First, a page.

Madaleno told Metro Weekly after the hearing that he felt many of the witnesses backing the bill had directed their testimony toward Muse for that reason. Madaleno commended Muse for being so engaged in the hearing, sticking it out until its end, around 8:30 p.m.
Supporters of the bill relied heavily on testimony from transgender residents and their family and friends, who told personal stories of how gender-identity discrimination had hurt them.
''This isn't about sexuality, this isn't about who you like, it's about I'm a human,'' said Lauren Stokling, a transgender woman who recounted being discriminated against in her job, arguing that job security shouldn't be based on the whims of a prejudiced supervisor. ''I'm a human who pays taxes, who works, just like everybody in this room, and just because somebody wakes up one day and decides they don't like what I look like, or what I stand for, it shouldn't be a day-to-day situation, particularly when they get away with it.''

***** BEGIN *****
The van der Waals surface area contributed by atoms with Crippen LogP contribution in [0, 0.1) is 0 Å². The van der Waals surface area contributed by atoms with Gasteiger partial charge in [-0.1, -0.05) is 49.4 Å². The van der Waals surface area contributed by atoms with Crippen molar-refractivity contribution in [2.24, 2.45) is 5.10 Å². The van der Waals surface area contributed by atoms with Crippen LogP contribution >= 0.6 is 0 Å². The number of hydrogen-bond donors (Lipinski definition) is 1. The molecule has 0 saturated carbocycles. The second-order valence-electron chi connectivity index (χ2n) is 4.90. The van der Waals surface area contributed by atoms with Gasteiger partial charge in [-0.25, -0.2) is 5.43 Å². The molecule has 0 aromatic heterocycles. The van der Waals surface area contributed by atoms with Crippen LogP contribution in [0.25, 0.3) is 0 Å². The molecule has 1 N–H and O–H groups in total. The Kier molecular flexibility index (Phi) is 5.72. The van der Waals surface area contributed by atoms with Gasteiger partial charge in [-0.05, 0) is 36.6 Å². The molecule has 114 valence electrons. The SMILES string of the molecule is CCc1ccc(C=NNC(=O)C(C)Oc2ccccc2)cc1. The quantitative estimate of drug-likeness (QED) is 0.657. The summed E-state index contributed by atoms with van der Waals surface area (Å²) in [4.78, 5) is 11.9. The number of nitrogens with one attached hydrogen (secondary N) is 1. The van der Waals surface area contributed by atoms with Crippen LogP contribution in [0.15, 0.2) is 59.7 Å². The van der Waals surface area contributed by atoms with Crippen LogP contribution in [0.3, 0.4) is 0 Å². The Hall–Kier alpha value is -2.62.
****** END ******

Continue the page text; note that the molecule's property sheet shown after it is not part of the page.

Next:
Supporters also attempted to preempt opponents' arguments, with Sen. Jamie Raskin (D-Montgomery Co.), the bill's other chief cosponsor, warning his colleagues that they would hear ''extravagant hypotheticals'' from opponents aimed at shocking or repulsing committee members to get them to defeat the bill.
The bill's opponents largely focused on three major arguments: that being transgender is something to be ''cured'' with therapy; that allowing transgender people access to public accommodations will put women and children at risk in public restrooms or locker rooms; and that the bill does not offer enough explicit religious exemptions to allow businesses, schools or individuals not directly associated with churches or religious institutions to openly discriminate.